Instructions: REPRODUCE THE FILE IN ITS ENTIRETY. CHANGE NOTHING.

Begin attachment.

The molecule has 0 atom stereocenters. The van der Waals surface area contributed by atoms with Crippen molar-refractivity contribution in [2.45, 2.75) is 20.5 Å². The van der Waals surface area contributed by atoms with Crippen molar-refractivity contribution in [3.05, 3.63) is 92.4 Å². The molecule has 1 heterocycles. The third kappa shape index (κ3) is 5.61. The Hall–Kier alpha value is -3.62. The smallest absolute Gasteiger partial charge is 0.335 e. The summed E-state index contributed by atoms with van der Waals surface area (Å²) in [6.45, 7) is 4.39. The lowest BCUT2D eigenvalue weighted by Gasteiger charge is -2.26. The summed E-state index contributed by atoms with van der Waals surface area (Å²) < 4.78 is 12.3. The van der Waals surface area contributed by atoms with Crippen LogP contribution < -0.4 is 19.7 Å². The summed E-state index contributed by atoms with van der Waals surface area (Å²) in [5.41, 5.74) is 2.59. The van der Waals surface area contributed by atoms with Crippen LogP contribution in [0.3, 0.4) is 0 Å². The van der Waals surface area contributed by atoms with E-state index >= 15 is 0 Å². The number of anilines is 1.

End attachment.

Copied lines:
The molecule has 0 atom stereocenters. The van der Waals surface area contributed by atoms with Crippen molar-refractivity contribution in [2.45, 2.75) is 20.5 Å². The van der Waals surface area contributed by atoms with Crippen molar-refractivity contribution in [3.05, 3.63) is 92.4 Å². The molecule has 1 heterocycles. The third kappa shape index (κ3) is 5.61. The Hall–Kier alpha value is -3.62. The smallest absolute Gasteiger partial charge is 0.335 e. The summed E-state index contributed by atoms with van der Waals surface area (Å²) in [6.45, 7) is 4.39. The lowest BCUT2D eigenvalue weighted by Gasteiger charge is -2.26. The summed E-state index contributed by atoms with van der Waals surface area (Å²) < 4.78 is 12.3. The van der Waals surface area contributed by atoms with Crippen LogP contribution < -0.4 is 19.7 Å². The summed E-state index contributed by atoms with van der Waals surface area (Å²) in [5.41, 5.74) is 2.59. The van der Waals surface area contributed by atoms with Crippen LogP contribution in [0.3, 0.4) is 0 Å². The van der Waals surface area contributed by atoms with E-state index >= 15 is 0 Å². The number of anilines is 1.